Vol. 2, No. 2, BOOK REVIEWS, Veerayooth Kanchoochat

Contents>> Vol. 2, No. 2

The Institutional Imperative: The Politics of Equitable Development in Southeast Asia

Erik Martinez Kuhonta

Stanford: Stanford University Press, 2011, xxiii+342p.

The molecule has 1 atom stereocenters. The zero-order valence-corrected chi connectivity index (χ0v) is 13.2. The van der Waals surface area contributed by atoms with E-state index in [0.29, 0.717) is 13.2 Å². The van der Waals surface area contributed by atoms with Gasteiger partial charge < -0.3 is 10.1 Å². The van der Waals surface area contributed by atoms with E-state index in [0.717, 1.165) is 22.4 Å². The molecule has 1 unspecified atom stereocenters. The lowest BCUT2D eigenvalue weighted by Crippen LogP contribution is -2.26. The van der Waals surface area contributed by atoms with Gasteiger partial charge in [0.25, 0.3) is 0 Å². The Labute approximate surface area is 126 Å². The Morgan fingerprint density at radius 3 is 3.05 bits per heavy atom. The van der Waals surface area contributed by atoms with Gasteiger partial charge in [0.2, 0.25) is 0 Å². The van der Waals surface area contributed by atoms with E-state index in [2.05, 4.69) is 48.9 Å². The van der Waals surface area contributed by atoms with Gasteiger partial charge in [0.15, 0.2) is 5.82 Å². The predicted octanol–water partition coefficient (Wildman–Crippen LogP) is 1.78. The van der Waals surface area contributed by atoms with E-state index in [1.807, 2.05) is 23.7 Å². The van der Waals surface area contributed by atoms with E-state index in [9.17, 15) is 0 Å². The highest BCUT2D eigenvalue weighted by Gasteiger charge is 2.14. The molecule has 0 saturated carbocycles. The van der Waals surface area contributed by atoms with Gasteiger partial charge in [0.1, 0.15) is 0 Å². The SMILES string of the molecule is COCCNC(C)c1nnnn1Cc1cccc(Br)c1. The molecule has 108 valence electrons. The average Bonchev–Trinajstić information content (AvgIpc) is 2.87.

The Institutional Imperative provides an argument for equitable development, that is, economic growth with income equality. The research is conducted through a comparative-historical approach with Thailand and Malaysia as the major case studies, and the Philippines and Vietnam supplementary instances. Kuhonta rules out alternative explanations that rest on structural factors like democracy, class, and ethnicity, and makes an institutionalist argument: “Institutionalized, pragmatic parties and cohesive, interventionist states create organizational power that is necessary to drive through social reforms, provide the capacity and continuity that sustain and protect a reform agenda, and maintain the ideological moderation that is crucial for balancing pro-poor measures with growth and stability” (p. 4). Two cohesive, institutionalized parties, the United Malays National Organization (UMNO) and the Vietnamese Communist Party (VCP), have geared their countries toward relatively equitable development. Thailand and the Philippines yield mediocre results “largely because there have been no political parties with the requisite organizational capacity and ideology to advance social reforms” (p. 244).